Journal 1 Accelerating Global Contact

Journal 1 Accelerating Global Contact - Journal Part One...

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Journal Part One: Acceleration of Global Contact 1. The Book of John Mandeville  2. King Ferdinand and Queen Isabella, Agreements with Columbus of  April 17 and April 30, 1492  3. General History of the Things of New Spain  4. Journals  5. Edicts and Decrees  _______________________________________________________________________ _ 1. The Book of John Mandeville  John Mandeville  Description of Document This curious work by an otherwise unknown person who claimed to be Sir John Mandeville, an English knight of St. Alban's, illustrates the Western European view of the same globe. First appearing in Europe around 1360, The Book of John Mandeville purported to be the firsthand account of this knight's trans-Eurasian adventures between 1322 and 1356/1357, in which he claimed to have served both the sultan of Egypt and the Mongol khan of China. There is every reason to conclude that this work is a fictional tour de force by a gifted author who masked his identity behind an assumed name and a fabricated place of origin. The author's name will likely never be known, and evidence from the book's manuscripts suggests that whoever he was, he probably came from northern France, not England. As far as his purported travels are concerned, scholarly consensus is that all of his expeditions were to libraries, where he discovered quite a few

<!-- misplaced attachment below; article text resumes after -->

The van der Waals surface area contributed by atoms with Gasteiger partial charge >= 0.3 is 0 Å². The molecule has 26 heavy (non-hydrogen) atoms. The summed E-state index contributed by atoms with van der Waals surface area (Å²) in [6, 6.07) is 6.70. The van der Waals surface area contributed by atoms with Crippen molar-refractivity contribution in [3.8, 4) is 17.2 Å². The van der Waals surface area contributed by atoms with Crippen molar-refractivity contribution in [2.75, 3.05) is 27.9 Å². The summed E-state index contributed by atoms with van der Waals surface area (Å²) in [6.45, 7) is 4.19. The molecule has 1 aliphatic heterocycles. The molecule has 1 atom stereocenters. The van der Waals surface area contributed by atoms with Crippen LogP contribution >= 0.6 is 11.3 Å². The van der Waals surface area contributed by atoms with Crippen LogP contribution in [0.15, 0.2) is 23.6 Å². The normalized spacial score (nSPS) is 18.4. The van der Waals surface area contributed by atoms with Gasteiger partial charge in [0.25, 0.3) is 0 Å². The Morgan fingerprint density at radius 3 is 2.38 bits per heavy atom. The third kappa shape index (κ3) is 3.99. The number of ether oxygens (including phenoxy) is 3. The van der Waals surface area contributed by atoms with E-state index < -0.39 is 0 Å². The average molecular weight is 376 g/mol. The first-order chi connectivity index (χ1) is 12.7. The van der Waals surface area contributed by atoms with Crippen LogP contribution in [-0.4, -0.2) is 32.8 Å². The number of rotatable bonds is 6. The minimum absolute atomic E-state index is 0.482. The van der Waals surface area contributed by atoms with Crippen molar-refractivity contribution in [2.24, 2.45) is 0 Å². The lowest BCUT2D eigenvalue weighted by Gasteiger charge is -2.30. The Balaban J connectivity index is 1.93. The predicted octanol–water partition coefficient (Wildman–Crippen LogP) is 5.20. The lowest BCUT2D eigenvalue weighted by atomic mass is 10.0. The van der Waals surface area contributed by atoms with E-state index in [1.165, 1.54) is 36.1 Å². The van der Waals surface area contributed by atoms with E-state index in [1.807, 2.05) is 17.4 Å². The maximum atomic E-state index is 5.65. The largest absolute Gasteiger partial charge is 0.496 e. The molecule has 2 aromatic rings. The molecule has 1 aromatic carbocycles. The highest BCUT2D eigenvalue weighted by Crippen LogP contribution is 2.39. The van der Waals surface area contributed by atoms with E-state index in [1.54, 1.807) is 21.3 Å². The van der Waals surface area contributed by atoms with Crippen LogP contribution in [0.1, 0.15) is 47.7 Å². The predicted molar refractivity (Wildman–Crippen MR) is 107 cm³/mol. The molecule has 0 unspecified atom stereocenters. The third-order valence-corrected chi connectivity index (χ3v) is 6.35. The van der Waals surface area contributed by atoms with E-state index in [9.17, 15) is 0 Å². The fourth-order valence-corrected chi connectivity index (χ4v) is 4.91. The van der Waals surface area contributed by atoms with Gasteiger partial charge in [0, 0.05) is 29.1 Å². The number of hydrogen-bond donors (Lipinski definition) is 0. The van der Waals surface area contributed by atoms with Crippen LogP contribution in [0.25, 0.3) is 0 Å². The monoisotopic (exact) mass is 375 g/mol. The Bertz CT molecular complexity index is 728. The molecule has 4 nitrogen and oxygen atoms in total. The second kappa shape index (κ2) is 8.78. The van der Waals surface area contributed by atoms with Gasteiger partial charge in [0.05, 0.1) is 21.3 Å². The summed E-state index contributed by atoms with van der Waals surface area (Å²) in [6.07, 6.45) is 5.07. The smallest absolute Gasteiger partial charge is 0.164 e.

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travel books from which he borrowed liberally. For example, the outline of Sir John's travelogue describing his supposed journey to India and China is lifted from the genuine travel account of the Franciscan missionary Odoric of Pordenone. Mandeville, however, amplified Friar Odoric's rather spare story by adding fables and tales from many other authors, by giving free rein to his own fertile imagination and sardonic wit, and by spicing his story with an impressive array of geographic and astronomical theories, many of them based on borrowed Arabic science. No matter the book's questionable origins, Mandeville's book, written originally in French, was widely hand-copied (about 300 manuscripts survive) and circulated in ten European languages by 1400. Between the late 1470s and 1515, it was mass-printed in eight languages. Indeed, it became late medieval Europe's most popular travelogue in an age noted for its fascination with world travel. Even if Sir John" did not travel to the regions he claimed to have visited, his work is historically important because it illustrates the manner in which Europeans of the fourteenth and fifteenth centuries viewed the lands and peoples beyond their frontiers. Indeed, in many ways Mandeville was instrumental in shaping that vision of the outside world on the eve of Europe's overseas explorations. In the first selection Sir John deals with the shape and size of the Earth. Most people today are unaware that the notion that medieval European scholars believed the world was flat is a modern myth created, tongue in cheek, by the American humorist and writer Washington Irving in the nineteenth century. In the second selection Mandeville shares
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